Similar conditions mark other large cities with large black populations that are considered hot spots for the coronavirus, including New York, Detroit, Milwaukee and New Orleans. Figures released Monday by Michigan’s Department of Health and Human Services showed African Americans, who make up 14% of the state population, make up about 33% of cases statewide and 41% of deaths.
A new team of city and community representatives will focus on contacting residents who are older than 50 and those considered vulnerable to the virus because of other health conditions to share information about prevention and resources for those who do become ill.
A national civil rights group on Monday said that’s a problem across the country and demanded more transparency on race and ethnicity among the COVID-19 testing results, cases and patient outcomes reported by federal health authorities and state health agencies.
“Equal access to healthcare is a critical civil rights issue, and during this novel pandemic, the public deserves nothing less than full transparency from this administration and state public health officials,” Kristen Clarke, president and executive director of Lawyers’ Committee for Civil Rights Under Law, said in a statement.
One of the nation’s top experts on the pandemic, Dr. Anthony Fauci, said coronavirus is “shining a bright light” on unacceptable health disparities for African-Americans.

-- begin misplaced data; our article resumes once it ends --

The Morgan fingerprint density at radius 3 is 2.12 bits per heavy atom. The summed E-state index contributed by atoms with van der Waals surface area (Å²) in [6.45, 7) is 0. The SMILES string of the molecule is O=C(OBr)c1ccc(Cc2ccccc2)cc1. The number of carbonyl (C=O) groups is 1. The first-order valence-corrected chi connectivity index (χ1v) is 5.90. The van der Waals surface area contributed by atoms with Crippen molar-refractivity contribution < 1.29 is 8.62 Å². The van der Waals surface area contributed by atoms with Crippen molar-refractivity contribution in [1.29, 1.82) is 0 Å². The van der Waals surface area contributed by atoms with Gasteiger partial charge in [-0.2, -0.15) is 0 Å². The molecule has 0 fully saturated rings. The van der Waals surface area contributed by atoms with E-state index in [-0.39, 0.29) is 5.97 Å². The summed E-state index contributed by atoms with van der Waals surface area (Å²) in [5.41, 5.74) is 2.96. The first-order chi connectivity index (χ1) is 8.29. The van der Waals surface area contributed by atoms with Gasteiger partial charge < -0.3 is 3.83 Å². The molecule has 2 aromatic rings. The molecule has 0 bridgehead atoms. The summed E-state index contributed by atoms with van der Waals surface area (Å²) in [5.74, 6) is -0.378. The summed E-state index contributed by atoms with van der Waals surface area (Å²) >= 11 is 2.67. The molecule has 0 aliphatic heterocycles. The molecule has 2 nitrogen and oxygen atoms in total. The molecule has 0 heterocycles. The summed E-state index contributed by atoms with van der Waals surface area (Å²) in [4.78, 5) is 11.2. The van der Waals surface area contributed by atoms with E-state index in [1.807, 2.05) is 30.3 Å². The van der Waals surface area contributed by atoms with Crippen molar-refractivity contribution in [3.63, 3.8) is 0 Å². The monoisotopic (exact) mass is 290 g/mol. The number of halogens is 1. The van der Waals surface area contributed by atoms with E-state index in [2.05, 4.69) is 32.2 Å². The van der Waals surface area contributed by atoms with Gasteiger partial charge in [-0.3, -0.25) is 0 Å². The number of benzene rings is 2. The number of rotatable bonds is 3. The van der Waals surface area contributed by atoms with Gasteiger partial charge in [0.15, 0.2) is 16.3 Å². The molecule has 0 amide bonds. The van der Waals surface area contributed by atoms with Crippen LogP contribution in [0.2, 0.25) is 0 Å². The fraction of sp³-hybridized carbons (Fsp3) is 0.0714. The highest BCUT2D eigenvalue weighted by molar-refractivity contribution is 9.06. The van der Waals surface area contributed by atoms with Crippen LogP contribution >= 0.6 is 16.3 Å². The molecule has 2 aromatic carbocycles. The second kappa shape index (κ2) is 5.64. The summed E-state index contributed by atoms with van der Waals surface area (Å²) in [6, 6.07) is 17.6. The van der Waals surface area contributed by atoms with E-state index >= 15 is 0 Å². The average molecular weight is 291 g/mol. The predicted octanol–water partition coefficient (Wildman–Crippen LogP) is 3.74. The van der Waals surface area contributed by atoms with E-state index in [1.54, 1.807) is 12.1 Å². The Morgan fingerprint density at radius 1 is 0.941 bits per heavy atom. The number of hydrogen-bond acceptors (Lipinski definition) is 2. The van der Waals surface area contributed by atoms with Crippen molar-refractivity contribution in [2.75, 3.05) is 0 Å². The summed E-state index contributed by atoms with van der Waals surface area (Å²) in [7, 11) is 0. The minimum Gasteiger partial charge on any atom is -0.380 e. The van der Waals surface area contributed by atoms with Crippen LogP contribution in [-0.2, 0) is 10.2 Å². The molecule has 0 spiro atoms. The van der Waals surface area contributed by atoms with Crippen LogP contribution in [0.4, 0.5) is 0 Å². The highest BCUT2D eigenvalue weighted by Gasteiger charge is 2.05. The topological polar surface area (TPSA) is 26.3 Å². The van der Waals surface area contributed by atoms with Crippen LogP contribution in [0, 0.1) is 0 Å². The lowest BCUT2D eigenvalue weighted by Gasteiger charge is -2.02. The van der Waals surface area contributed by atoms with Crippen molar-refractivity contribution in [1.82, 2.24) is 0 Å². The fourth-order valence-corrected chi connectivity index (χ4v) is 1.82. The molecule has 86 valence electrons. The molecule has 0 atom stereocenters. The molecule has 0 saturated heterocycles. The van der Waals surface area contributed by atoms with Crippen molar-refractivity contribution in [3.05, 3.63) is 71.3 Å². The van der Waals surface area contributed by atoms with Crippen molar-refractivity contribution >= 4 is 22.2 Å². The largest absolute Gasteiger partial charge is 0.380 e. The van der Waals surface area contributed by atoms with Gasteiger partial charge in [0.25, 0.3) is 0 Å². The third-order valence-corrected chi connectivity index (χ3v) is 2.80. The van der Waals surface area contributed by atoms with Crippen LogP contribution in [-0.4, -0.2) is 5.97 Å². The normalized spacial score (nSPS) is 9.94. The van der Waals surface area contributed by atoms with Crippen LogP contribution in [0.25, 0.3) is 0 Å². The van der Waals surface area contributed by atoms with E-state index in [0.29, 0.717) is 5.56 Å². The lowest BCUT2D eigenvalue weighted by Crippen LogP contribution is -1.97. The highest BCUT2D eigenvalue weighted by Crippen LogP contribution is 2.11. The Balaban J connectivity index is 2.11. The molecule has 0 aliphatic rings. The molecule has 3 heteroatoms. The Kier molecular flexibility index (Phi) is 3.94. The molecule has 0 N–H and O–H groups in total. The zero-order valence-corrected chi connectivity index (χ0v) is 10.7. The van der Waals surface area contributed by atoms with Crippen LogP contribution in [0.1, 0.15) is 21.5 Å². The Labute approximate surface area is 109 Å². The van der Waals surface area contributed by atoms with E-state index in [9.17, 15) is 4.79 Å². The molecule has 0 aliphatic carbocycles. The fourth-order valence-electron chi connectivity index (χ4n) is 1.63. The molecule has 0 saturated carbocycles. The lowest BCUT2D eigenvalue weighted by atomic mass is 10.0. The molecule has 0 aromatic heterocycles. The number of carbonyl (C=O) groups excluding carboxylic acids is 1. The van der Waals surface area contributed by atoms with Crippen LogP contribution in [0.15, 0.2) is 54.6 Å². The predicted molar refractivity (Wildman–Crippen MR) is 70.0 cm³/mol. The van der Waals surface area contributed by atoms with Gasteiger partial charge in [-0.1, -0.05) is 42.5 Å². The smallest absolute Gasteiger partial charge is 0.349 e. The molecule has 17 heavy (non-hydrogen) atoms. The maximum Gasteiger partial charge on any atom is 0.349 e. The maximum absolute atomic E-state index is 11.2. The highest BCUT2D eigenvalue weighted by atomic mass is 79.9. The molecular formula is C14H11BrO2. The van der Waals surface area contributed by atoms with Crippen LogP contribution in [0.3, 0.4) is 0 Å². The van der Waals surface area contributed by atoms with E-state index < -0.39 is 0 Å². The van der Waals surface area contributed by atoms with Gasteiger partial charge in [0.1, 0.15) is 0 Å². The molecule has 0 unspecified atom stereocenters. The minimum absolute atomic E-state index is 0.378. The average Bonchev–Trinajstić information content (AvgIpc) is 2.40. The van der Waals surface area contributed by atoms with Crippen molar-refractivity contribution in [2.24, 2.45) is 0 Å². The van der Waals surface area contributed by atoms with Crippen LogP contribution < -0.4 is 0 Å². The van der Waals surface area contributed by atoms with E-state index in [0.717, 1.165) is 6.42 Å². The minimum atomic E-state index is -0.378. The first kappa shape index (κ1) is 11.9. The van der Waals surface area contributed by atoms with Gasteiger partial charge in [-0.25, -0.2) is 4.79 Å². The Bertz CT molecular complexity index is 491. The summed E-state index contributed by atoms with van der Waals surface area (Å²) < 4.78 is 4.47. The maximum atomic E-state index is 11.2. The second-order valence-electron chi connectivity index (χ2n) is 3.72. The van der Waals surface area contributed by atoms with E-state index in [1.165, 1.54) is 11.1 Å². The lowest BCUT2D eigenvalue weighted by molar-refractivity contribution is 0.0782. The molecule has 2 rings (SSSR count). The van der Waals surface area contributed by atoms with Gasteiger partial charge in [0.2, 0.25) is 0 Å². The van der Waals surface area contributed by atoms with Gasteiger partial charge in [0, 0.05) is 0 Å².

There’s a push for data showing the race of COVID-19 patients in Florida and a state senator is pushing for more testing in black neighborhoods.
“I asked directly to the surgeon general, then we had a conference call with the surgeon general last week asking for that information,” Gibson said.
Data released by the Florida Department of Health over the weekend shows 21% of people hospitalized with the COVID-19 in Florida are black. According to 2018 U.S. Census figures, 16% of Florida residents are listed as black or African-American.
UF Health Jacksonville began an outreach Wednesday to people who live in a public housing project in Jacksonville’s Durkeeville neighborhood lined up to be tested for COVID-19. Free testing is available to people, especially those at least 65 years of age.
“I am not that familiar with the internet,” said 83-year-old resident Suzy Henry. “So I am grateful and happy they are here today making it convenient for people like me.”
African-American and Hispanic populations typically have are higher rates of hypertension, diabetes and high-cholesterol and income disparity can result in a lower level of preventative health care.
“We haven’t quite seen what we’ve seen in Chicago, Milwaukee, in terms of a racial perspective, but that’s why we are out here, So we can learn more and hopefully put in some interventions,” Dr. Leon Haley of UF Health.
Florida Gov. Ron Desantis also addressed the issue at a news briefing Wednesday.
“We’re now breaking out by race or ethnicity. (We) don’t have it for every patient, but the ones we do we’re putting it there,” DeSantis said. “We’re also with the University of Florida and Shands … a kind of an investigation into some of the public housing communities … where they maybe not getting what they need.”